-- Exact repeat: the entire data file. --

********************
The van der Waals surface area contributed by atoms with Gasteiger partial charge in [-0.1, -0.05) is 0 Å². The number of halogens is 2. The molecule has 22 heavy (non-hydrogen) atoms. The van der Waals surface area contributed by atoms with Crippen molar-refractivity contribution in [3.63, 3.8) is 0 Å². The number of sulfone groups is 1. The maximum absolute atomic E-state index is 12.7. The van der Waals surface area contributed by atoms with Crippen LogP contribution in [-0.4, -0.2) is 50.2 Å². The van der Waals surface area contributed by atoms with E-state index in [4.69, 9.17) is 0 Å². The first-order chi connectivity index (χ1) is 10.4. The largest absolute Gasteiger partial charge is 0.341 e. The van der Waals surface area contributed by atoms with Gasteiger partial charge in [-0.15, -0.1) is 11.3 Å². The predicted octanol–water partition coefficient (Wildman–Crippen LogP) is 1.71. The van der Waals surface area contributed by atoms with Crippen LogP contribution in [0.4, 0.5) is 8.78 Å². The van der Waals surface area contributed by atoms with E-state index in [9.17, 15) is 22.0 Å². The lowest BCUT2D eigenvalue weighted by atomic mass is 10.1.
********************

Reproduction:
The van der Waals surface area contributed by atoms with Gasteiger partial charge in [-0.1, -0.05) is 0 Å². The number of halogens is 2. The molecule has 22 heavy (non-hydrogen) atoms. The van der Waals surface area contributed by atoms with Crippen molar-refractivity contribution in [3.63, 3.8) is 0 Å². The number of sulfone groups is 1. The maximum absolute atomic E-state index is 12.7. The van der Waals surface area contributed by atoms with Crippen LogP contribution in [-0.4, -0.2) is 50.2 Å². The van der Waals surface area contributed by atoms with E-state index in [4.69, 9.17) is 0 Å². The first-order chi connectivity index (χ1) is 10.4. The largest absolute Gasteiger partial charge is 0.341 e. The van der Waals surface area contributed by atoms with Gasteiger partial charge in [-0.15, -0.1) is 11.3 Å². The predicted octanol–water partition coefficient (Wildman–Crippen LogP) is 1.71. The van der Waals surface area contributed by atoms with Crippen LogP contribution in [0.4, 0.5) is 8.78 Å². The van der Waals surface area contributed by atoms with E-state index in [9.17, 15) is 22.0 Å². The lowest BCUT2D eigenvalue weighted by atomic mass is 10.1.